Depending on the jurisdiction, prostitution law may deem commercial sex to be legal or illegal.A person who works in this field is called a prostitute, and is a type of sex worker.Sex work researcher and writer Gail Pheterson writes that these metaphorical usages exist because "the term "prostitute" gradually took on a Christian moralist tradition, as being synonymous with debasement of oneself or of others for the purpose of ill-gotten gains".In the Ancient Near East along the Tigris–Euphrates river system there were many shrines and temples or "houses of heaven" dedicated to various deities documented by the Ancient Greek historian Herodotus in The Histories As early as the 18th century BC, ancient Mesopotamia recognized the need to protect women's property rights.Prostitution is one branch of the sex industry, along with pornography, stripping, and erotic dancing.The legal status of prostitution varies from country to country (sometimes from region to region within a given country), ranging from being permissible but unregulated, to an enforced or unenforced crime, or a regulated profession.
There are about 42 million prostitutes in the world, living all over the world (though most of Central Asia, the Middle East and Africa lacks data, studied countries in that large region rank as top sex tourism destinations).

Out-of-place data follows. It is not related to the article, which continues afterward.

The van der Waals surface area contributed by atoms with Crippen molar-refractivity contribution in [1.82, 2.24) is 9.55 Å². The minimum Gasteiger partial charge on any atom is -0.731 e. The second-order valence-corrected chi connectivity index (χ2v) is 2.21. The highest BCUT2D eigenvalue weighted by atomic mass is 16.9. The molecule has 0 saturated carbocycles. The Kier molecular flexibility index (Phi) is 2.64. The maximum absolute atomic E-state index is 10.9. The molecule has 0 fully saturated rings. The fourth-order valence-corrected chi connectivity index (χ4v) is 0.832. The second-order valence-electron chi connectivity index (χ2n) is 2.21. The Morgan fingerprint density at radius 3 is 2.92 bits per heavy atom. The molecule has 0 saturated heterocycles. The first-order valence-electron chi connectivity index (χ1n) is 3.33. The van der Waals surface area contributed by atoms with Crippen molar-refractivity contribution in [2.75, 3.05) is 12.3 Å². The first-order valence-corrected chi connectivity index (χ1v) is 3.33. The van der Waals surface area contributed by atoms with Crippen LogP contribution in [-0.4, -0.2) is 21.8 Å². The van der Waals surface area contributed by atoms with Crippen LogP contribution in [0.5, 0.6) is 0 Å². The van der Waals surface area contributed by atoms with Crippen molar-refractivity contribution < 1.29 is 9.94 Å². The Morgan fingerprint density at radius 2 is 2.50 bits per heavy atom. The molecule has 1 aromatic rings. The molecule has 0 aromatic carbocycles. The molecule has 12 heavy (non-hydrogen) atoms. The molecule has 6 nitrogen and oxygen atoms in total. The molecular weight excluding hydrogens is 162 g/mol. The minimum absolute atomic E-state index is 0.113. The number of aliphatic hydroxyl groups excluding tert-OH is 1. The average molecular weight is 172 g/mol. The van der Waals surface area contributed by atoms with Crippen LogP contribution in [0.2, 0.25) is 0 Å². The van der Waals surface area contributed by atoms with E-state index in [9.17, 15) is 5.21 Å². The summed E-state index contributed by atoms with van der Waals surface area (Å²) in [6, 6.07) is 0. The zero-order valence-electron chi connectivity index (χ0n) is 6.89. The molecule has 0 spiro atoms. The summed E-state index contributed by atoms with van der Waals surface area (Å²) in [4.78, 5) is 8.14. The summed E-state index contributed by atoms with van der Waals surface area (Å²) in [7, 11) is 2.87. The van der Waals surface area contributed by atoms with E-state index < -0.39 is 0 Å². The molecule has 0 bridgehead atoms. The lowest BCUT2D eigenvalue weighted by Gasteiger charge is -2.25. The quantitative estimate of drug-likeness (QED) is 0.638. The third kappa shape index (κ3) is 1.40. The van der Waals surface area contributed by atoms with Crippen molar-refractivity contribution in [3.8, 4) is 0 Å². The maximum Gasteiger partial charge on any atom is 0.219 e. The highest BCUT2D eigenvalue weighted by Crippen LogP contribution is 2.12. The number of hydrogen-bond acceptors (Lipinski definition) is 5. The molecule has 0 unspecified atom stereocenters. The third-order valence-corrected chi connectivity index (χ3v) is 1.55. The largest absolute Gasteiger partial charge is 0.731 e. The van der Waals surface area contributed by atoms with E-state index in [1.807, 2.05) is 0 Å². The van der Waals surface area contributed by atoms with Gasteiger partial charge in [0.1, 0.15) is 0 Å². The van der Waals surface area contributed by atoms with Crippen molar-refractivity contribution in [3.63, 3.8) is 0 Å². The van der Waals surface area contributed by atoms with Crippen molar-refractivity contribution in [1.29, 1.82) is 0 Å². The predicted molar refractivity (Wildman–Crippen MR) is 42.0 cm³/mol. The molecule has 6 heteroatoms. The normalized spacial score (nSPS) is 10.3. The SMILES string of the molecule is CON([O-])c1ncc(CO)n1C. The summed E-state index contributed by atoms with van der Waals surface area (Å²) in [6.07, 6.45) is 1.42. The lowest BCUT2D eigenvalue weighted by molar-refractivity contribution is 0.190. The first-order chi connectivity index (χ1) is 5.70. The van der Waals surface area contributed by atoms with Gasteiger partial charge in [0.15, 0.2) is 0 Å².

For instance, in the book The Catcher in the Rye, Holden Caulfield says of his brother ("D. Usage of the "political prostitute" moniker is by no means unique to Russian political lexicon, such as when a Huffington Post contributor expressed the opinion that Donald J.
Trump was "prostituting himself to feed his ego and gain power" when he ran for President of the United States.
Common alternatives for prostitute include escort and whore; however, not all professional escorts are prostitutes.
The English word whore derives from the Old English word hōra, from the Proto-Germanic *hōrōn (prostitute), which derives from the Proto-Indo-European root *keh₂- meaning "desire", a root which has also given us Latin cārus (dear), whence the French cher (dear, expensive) and the Latin cāritās (love, charity).